Chaim Herzog: Irish-Born Jew

Image: President Chaim Herzog (in grey suit) and his wife Ora wish fellow Israelis a happy Sukkot in the sukkah at the Presidential Residence in Jerusalem, Oct 4, 1992. Photo by Sa’ar Ya’acov, some rights reserved under Creative Commons 3.0.

Chaim Herzog was born in Belfast, Ireland on Sept 17, 1918. He lived to become the sixth President of the State of Israel.

We tend not to think of overlap between the categories “Irish” and “Jewish” but in fact Ireland had Jewish presence as far back as the 12th century. When Britian expelled its Jews in 1290 they also had to leave Ireland, but there has been a continuous Jewish presence in the country from the 15th century to the present day.

Herzog was the son of Rabbi Yitzhak Isaac HaLevi Herzog and his wife Sarah Hillman Herzog. Rabbi Herzog served as the Chief Rabbi of Ireland.

Chaim Herzog made aliyah [immigrated to Israel] in 1935. He enlisted in the Haganah during the Arab Revolt, and in 1938 moved to England to study law. After completing his law studies, he volunteered for service in the British Army in WWII in 1942. He was an officer in the Normandy Invasion and saw the horrors of the Holocaust first hand as he was part of the force that liberated the concentration camp at Bergen-Belsen.

In 1947, Herzog was released from the British Army and returned to Israel. He joined the Haganah’s intelligence unit and served as chief of security for the Jewish Agency. During the War of Independence he served as the intelligence and operations officer of the 7th regiment of the newly-formed Israel Defense Force (IDF) and took part in the battles to break through to Jerusalem including the bloody battle at Latrun.

Herzog served in many different roles in the government and military of Israel. Notably he served as Israel’s ambassador to the UN from 1975-78, when he made perhaps his most famous speech, denouncing the UN Resolution 3379, the infamous “Zionism is Racism” resolution.

In 1981 he was elected to the Knesset and served there from 1981-1983, when he was elected by the Knesset to the Presidency. (For an explanation of Israeli government roles and terms, see Government of Israel: Vocabulary.) He was the first President of the State of Israel to make a state visit to Germany and the first to make a state visit to the United States.

Chaim Herzog retired after two terms as President and died in 1997. He is buried on Mt. Herzl in Jerusalem.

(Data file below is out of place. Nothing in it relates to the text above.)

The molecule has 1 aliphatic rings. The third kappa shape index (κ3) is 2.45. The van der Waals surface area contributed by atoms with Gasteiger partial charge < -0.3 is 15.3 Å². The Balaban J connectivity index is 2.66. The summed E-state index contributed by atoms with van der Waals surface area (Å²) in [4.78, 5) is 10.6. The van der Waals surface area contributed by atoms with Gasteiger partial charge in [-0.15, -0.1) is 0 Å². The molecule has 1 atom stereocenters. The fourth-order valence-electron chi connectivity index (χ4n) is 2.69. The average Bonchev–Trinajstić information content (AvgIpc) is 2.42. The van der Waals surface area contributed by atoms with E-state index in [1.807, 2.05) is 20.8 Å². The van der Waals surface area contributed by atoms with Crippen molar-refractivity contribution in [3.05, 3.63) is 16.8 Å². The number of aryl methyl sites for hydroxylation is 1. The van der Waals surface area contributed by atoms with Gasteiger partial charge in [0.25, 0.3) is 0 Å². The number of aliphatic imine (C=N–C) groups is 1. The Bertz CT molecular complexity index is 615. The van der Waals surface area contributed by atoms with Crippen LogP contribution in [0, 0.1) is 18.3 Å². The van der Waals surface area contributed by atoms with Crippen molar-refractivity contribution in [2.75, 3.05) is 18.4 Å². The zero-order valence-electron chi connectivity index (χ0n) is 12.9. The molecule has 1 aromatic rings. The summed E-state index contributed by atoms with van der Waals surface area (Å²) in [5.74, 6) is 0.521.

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Rabbi Ruth Adar is a teaching rabbi in San Leandro, CA. She has many hats: rabbi, granny, and ham radio operator K6RAV. She blogs at and teaches at Jewish Gateways in Albany, CA.

8 thoughts on “Chaim Herzog: Irish-Born Jew”

  1. I really enjoy your posts. I know very little about Jewish history or culture in general, and so I find your posts very educational, as well as entertaining. Thank you very much.

    1. I’m glad you enjoy them! If you have questions you’d like me to address in a future post, I hope you’ll let me know! I should add that your blog is fascinating – I look forward to following it from now on.

      1. Thank you! My blog, of course, is about food and cooking, so it would be interesting to learn more about dietary law and Jewish methods of cooking, such as making gefultefish (sorry if I spelled that wrong.) I attended a friend’s Passover dinner a few years ago and there was such a vast array of interesting food, and all of it had symbolism and meaning. So if you wanted to write about that at some point, I would find that of great interest. Thank you again for following me!

        1. I was thinking earlier this week about doing just that, a series of posts about Jewish foods! Now I’m definitely going to do that! Thank you!

  2. For next St Paddys Day focus on Eamon Devalera. Also jew who was President of Ireland. There were two brothers who served as Lord Mayor or Dublin, jews too!!

  3. Do you have any book recommendations or anything on Irish Jewry? I’d be interested in reading more!

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